•      The Problem of Degeneration and Weismann's Impetus for Germinal Selection203
  •      Some Antecedents to Hierarchy in German Evolutionary Thought203
  •             Haeckel's Descriptive Hierarchy in Levels of Organization208
  •             Roux's Theory of Intracorporeal Struggle210
  •      Germinal Selection as a Helpmate to Personal Selection214
  •      Germinal Selection as a Full Theory of Hierarchy214
  • Hints of Hierarchy in Supraorganismal Selection: Darwin on the Principle of Divergence224
  •      Divergence and the Completion of Darwin's System224
  •      The Genesis of Divergence232
  •      Divergence as a Consequence of Natural Selection234
  •      The Failure of Darwin's Argument and the Need for Species Selection236
  •             The Calculus of Individual Success238
  •             The Causes of Trends240
  •             Species Selection Based on Propensity for Extinction246
  •      Postscript: Solution to the Problem of the "Delicate Arrangement"248
  • Coda249
  • Prologue: Darwin's Fateful Decision251
  • Two Ways to Glorify God in Nature260
  •             William Paley and British Functionalism: Praising God in the Details of Design262
  •             Louis Agassiz and Continental Formalism: Praising God in the Grandeur of Taxonomic Order271
  •             An Epilog on the Dichotomy278
  • Unity of Plan as the Strongest Version of Formalism: The Pre-Darwinian Debate281
  •      Mehr Licht on Goethe's Leaf281
  •      Geoffroy and Cuvier291
  •             Cuvier and Conditions of Existence291
  •             Geoffroy's Formalist Vision298
  •             The Debate of 1830: Foreplay and Aftermath304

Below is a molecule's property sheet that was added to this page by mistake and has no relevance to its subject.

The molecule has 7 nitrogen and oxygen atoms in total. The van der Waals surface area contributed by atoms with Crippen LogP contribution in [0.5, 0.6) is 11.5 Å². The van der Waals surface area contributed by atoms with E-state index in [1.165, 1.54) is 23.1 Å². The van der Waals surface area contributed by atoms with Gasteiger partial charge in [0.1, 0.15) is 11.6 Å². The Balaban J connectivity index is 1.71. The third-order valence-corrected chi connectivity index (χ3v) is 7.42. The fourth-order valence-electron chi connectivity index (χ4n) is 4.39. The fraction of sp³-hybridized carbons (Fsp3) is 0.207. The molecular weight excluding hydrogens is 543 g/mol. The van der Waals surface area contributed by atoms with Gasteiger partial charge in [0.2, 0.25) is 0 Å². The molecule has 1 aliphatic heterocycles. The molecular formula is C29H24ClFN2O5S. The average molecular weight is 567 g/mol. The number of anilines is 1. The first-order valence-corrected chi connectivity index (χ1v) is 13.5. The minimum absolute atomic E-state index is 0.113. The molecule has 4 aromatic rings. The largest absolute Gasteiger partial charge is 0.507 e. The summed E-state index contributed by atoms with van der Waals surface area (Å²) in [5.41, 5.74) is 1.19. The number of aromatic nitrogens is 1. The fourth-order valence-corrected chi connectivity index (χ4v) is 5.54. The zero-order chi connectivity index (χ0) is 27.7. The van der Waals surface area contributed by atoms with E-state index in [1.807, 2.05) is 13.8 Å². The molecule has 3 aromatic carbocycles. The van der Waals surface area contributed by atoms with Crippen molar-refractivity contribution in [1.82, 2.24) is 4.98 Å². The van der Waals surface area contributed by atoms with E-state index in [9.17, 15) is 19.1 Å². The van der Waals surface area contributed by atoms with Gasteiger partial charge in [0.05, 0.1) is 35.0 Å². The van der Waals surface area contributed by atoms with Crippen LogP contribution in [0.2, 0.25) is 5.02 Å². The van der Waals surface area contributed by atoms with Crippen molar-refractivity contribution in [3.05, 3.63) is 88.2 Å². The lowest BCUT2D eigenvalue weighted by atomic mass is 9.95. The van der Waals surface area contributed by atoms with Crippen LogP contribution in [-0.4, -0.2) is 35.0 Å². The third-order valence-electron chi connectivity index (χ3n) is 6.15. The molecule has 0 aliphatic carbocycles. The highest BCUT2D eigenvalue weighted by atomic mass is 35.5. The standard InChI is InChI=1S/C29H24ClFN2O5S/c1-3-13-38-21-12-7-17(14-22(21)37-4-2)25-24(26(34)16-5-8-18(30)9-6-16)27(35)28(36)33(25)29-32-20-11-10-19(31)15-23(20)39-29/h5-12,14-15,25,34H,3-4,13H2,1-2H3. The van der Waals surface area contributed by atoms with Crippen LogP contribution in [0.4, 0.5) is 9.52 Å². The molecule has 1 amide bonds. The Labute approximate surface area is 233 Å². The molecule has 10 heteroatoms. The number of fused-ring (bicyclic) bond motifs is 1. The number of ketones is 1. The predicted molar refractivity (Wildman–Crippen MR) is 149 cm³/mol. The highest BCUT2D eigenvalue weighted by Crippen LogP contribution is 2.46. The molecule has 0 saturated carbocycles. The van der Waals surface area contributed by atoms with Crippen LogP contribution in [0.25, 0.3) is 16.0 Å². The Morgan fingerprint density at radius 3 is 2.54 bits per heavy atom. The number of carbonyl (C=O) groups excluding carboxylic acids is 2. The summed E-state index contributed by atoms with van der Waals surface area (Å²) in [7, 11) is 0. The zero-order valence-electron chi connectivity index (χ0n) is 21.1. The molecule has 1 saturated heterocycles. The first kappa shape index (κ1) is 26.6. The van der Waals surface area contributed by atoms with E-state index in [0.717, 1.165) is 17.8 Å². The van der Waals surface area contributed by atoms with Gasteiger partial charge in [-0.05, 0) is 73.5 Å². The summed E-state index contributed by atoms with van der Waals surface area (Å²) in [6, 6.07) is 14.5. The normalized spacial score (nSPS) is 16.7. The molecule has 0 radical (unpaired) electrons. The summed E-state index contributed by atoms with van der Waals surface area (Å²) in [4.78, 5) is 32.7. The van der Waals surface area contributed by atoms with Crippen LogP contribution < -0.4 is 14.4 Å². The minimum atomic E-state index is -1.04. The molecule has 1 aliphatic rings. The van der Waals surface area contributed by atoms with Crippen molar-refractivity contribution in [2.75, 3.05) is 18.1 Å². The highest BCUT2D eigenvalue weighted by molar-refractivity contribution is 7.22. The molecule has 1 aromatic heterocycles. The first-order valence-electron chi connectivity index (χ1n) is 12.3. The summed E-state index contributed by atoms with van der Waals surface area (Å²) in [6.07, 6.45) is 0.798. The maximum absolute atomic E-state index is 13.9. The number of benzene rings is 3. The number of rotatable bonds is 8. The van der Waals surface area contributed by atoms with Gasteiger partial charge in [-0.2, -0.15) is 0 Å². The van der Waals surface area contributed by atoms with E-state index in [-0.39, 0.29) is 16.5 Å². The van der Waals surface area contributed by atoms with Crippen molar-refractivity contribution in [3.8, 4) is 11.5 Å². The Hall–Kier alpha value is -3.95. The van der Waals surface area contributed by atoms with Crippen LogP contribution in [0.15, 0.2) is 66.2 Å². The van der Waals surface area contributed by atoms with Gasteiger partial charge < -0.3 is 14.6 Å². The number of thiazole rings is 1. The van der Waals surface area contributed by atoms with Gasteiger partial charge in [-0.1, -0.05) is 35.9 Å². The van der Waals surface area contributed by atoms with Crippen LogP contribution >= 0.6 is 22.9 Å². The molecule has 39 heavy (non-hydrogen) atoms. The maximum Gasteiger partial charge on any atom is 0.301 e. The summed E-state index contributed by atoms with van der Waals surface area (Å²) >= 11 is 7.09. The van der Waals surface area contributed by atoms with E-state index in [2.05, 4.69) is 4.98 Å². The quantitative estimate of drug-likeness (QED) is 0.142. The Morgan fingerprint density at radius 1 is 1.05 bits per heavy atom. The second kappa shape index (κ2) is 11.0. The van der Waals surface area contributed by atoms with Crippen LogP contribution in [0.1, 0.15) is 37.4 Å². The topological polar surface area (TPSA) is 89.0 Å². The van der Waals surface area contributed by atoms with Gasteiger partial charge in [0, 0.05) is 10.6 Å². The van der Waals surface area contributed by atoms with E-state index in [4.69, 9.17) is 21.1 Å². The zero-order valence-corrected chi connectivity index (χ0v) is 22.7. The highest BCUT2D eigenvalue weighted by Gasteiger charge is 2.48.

•      Richard Owen and English Formalism: The Archetype of Vertebrates312
  •             No Formalism Please, We're British312
  •             The Vertebrate Archetype: Constraint and Nonadaptation316
  •             Owen and Darwin326
  • Darwin's Strong but Limited Interest in Structural Constraint330
  •      Darwin's Debt to Both Poles of the Dichotomy330
  •      Darwin on Correlation of Parts332
  •      The "Quite Subordinate Position" of Constraint to Selection339
  • Galton's Polyhedron330
  • Orthogenesis as a Theory of Channels and One-Way Streets: the Marginalization of Darwinism351
  •      Misconceptions and Relative Frequencies351
  •      Theodor Eimer and the Ohnmacht of Selection355
  •      Alpheus Hyatt: An Orthogenetic Hard Line from the World of Mollusks365
  •      CO. Whitman: An Orthogenetic Dove in Darwin's World of Pigeons383
  • Saltation as a Theory of Internal Impetus: A Second Formalist Strategy for Pushing Darwinism to a Causal Periphery396
  •      William Bateson: The Documentation of Inherent Discontinuity396
  •      Hugo de Vries: A Most Reluctant Non-Darwinian415
  •             Dousing the Great Party of 1909415
  •             The (Not So Contradictory) Sources of the Mutation Theory418
  •             The Mutation Theory: Origin and Central Tenets425
  •             Darwinism and the Mutation Theory439
  •                Confusing Rhetoric and the Personal Factor439
  •                The Logic of Darwinism and Its Different Place in de Vries' System443
  •             De Vries on Macroevolution446
  •      Richard Goldschmidt's Appropriate Role as a Formalist Embodiment of All that Pure Darwinism Must Oppose451
  • Darwin and the Fruits of Biotic Competition467
  •      A Geological License for Progress467
  •      The Predominance of Biotic Competition and Its Sequelae470
  • Uniformity on the Geological Stage479
  •      Lyell's Victory in Fact and Rhetoric479
  •      Catastrophism as Good Science: Cuvier's Essay484
  •      Darwin's Geological Need and Kelvin's Odious Spectre492
  •             A Question of Time (Too Little Geology)496
  •             A Question of Direction (Too Much Geology)497
  • Why Synthesis?503
  • Synthesis as Restriction505
  •      The Initial Goal of Rejecting Old Alternatives505
  •      R. A. Fisher and the Darwinian Core508
  •      J. B. S. Haldane and the Initial Pluralism of the Synthesis514
  •      J. S. Huxley: Pluralism of the Type516
  • Synthesis as Hardening518
  •      The Later Goal of Exalting Selection's Power Increasing Emphasis on Selection and Adaptation between the First (1937) and Last (1951) Edition of Dobzhansky's Genetics and the Origin of Species524